From Andrews Pass, it is a little over 1000 feet of gain to the top of Taylor.  It'd been a bit since I'd been this high in elevation and I was definitely feeling it.  And of course, last time there wasn't all that much snow to contend with.
I was dragging, but made it to the top a little after 1.  Looking towards Longs Peak.
Huge cornices lie above Sky Pond.  I was trying to figure out which peak I could see in front of me (just right off center here).  It took me a bit to realize it was Mount Alice
Summit cairn on Taylor Peak.
I had originally planned to continue on to Powell, but it took me quite awhile to get here and my energy was seriously waning.  That will have to wait for another time. 
But I was already not looking forward to the bit of gain I'd have to do to get back to Flattop.
I'd been in boots only most of the way up, but now strapped on my snowshoes to make my way down.  In retrospect, those might have been a good idea to wear up Taylor as well.  But they made the travel down go fairly quickly- in the end it took me seven hours to reach the highpoint, but only four hours to descend back down.
Another view of Longs from the Flattop trail, now in the late afternoon.
Staying on the trail on the way back down proved to be somewhat of a challenge.  It had seen a fair amount of traffic over the day and I could see it pretty well, or so I thought.  But I lost it and ended up taking a more direct route down rather than the zigzagging as if I'd followed the trail.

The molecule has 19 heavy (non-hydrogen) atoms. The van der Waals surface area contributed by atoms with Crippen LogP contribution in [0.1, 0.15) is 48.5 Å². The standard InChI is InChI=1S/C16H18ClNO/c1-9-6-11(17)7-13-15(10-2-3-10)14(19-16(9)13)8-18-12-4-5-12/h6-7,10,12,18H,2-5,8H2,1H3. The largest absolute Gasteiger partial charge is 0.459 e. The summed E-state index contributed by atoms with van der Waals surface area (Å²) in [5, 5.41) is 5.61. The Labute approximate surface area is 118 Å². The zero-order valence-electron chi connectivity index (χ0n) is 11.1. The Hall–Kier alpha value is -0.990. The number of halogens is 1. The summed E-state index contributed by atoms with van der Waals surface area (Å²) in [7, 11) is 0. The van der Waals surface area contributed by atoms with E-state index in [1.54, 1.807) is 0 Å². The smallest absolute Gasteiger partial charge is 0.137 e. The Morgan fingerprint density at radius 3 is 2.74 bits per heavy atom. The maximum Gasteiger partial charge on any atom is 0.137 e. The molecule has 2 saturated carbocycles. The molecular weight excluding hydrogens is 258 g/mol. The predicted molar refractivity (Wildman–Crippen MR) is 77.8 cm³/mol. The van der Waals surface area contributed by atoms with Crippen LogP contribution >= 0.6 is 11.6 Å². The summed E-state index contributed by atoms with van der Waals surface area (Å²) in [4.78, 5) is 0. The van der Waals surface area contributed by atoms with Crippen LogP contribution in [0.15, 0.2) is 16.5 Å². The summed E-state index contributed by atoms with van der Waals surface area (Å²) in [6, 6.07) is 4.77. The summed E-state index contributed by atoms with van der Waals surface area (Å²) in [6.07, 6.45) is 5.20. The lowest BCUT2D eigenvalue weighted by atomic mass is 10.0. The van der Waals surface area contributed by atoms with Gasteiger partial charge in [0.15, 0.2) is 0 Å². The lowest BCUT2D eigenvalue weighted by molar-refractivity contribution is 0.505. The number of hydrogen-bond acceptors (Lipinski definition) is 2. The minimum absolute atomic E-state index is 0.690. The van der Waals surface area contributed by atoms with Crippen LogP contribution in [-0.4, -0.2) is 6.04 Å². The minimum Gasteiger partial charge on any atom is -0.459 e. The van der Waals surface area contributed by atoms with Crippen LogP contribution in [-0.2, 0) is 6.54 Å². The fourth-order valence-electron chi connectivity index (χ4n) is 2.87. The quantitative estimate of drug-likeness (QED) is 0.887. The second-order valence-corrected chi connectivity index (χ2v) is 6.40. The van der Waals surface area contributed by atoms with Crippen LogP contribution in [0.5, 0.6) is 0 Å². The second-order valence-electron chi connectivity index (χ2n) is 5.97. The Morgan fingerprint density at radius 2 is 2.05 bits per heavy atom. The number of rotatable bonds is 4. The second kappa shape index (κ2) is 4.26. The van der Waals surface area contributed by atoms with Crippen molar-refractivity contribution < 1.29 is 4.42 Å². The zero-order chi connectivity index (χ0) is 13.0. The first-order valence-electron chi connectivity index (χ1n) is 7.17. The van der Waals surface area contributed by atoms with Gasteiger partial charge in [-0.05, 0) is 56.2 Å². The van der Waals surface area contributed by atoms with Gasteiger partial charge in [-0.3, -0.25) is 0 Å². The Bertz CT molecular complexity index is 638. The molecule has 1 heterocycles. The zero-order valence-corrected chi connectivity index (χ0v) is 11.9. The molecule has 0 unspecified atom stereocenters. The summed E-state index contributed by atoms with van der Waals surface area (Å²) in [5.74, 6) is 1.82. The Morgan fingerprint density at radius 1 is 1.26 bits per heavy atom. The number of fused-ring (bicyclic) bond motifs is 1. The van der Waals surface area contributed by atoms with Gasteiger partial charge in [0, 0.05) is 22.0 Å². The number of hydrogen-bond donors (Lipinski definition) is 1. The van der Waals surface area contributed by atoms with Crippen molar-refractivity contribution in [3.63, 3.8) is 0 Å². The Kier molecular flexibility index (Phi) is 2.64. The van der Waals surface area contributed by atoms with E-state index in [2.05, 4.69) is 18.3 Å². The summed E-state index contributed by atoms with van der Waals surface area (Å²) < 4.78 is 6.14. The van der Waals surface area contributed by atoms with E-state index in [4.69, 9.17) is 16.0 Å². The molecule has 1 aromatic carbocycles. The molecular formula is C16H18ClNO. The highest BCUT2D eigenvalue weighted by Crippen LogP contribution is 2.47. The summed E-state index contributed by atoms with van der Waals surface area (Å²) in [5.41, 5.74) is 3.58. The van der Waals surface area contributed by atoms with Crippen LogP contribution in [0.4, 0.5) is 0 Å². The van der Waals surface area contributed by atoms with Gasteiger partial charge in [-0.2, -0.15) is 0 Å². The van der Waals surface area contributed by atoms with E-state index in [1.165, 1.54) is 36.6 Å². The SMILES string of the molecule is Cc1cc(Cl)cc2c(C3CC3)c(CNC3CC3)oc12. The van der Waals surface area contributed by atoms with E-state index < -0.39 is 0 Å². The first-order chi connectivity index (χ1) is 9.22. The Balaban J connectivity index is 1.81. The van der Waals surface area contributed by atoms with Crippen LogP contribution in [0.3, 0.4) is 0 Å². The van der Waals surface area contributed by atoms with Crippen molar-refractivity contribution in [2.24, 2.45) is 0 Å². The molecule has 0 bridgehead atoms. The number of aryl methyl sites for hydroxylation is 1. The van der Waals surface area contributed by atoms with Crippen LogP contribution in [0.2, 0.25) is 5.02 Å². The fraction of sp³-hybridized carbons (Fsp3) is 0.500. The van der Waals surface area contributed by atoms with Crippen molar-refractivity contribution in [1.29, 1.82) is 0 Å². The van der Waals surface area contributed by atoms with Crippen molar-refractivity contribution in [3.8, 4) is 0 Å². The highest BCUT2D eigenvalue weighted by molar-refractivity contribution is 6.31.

Back at Bear Lake I saw the first four people I'd seen all day, taking in the views of Hallett over Bear Lake.  I always like days like this when you are able to see some or all of the peaks you'd not long ago been standing on from below. 
Plenty of snow this year.  This is the small NPS structure at the trail head.
It's been pretty hard to get out this winter between the weather and avalanche conditions.  It's been more difficult as I've now gotten to most of the stuff on the eastern side of the park that's accessible in winter.  But the seasons are changing.  Recent warmer weather has made it clear that we are finally on the backside of winter.  While we may still get a snowstorm or four, we can rest knowing that it should melt shortly after.  I found it almost unbelievable that the huge amounts of snow at altitude will be gone completely in just a few months.
It was great to have this weather window, and great to get back out to higher peaks.  I can't wait for this summer. 
Flattop, Hallett, Otis, and Taylor via Bear Lake TH:
Flattop Mountain, 12324 feet: 4.4 miles one way, 2874 foot gain.  Moderate+.
Hallett Peak, 12713 feet: 5.1 miles one way, 3263 foot gain.  Second class.  Moderate+.
Otis Peak, 12486 feet: 6 miles one way, 3036 foot gain.  Second class.  Moderate+.
Andrews Pass, 11980 feet: 6 miles one way, 2530 foot gain.  Moderate+.
Taylor Peak, 13153 feet: 7.1 miles one way, 3703 foot gain.  Second class.  Strenuous-.
To string these peaks all together will give you something like 14.5ish miles round trip and 5000ish feet of gross elevation gain.   This would be strenuous in difficulty.